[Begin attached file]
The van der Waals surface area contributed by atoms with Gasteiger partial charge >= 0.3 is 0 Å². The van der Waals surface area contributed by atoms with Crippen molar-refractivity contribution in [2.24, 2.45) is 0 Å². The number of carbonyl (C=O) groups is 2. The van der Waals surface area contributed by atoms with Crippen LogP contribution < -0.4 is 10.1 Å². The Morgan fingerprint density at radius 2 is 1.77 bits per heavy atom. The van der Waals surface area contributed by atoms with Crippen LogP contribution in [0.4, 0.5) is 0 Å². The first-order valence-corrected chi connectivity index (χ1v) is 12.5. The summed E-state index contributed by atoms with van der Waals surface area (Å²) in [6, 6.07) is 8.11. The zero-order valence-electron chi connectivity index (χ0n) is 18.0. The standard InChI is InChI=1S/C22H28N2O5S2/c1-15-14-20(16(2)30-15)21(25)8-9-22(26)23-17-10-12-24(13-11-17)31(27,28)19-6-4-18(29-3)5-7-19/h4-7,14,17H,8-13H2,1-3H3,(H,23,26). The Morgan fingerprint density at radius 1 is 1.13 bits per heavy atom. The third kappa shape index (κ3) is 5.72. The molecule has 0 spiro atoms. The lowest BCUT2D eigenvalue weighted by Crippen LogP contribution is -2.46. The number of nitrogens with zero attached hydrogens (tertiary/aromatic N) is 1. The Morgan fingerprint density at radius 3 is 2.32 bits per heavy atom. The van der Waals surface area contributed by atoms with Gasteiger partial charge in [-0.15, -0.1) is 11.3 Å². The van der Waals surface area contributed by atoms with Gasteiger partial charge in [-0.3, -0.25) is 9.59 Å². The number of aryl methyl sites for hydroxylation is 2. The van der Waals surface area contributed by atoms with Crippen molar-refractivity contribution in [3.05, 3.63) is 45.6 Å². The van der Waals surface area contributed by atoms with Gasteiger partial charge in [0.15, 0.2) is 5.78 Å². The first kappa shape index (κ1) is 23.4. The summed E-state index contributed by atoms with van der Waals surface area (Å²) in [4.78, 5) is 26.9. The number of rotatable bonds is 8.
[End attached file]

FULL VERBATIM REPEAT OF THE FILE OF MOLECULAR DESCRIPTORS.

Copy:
The van der Waals surface area contributed by atoms with Gasteiger partial charge >= 0.3 is 0 Å². The van der Waals surface area contributed by atoms with Crippen molar-refractivity contribution in [2.24, 2.45) is 0 Å². The number of carbonyl (C=O) groups is 2. The van der Waals surface area contributed by atoms with Crippen LogP contribution < -0.4 is 10.1 Å². The Morgan fingerprint density at radius 2 is 1.77 bits per heavy atom. The van der Waals surface area contributed by atoms with Crippen LogP contribution in [0.4, 0.5) is 0 Å². The first-order valence-corrected chi connectivity index (χ1v) is 12.5. The summed E-state index contributed by atoms with van der Waals surface area (Å²) in [6, 6.07) is 8.11. The zero-order valence-electron chi connectivity index (χ0n) is 18.0. The standard InChI is InChI=1S/C22H28N2O5S2/c1-15-14-20(16(2)30-15)21(25)8-9-22(26)23-17-10-12-24(13-11-17)31(27,28)19-6-4-18(29-3)5-7-19/h4-7,14,17H,8-13H2,1-3H3,(H,23,26). The Morgan fingerprint density at radius 1 is 1.13 bits per heavy atom. The third kappa shape index (κ3) is 5.72. The molecule has 0 spiro atoms. The lowest BCUT2D eigenvalue weighted by Crippen LogP contribution is -2.46. The number of nitrogens with zero attached hydrogens (tertiary/aromatic N) is 1. The Morgan fingerprint density at radius 3 is 2.32 bits per heavy atom. The van der Waals surface area contributed by atoms with Gasteiger partial charge in [-0.15, -0.1) is 11.3 Å². The van der Waals surface area contributed by atoms with Gasteiger partial charge in [-0.3, -0.25) is 9.59 Å². The number of aryl methyl sites for hydroxylation is 2. The van der Waals surface area contributed by atoms with Crippen molar-refractivity contribution in [3.05, 3.63) is 45.6 Å². The van der Waals surface area contributed by atoms with Gasteiger partial charge in [0.15, 0.2) is 5.78 Å². The first kappa shape index (κ1) is 23.4. The summed E-state index contributed by atoms with van der Waals surface area (Å²) in [4.78, 5) is 26.9. The number of rotatable bonds is 8.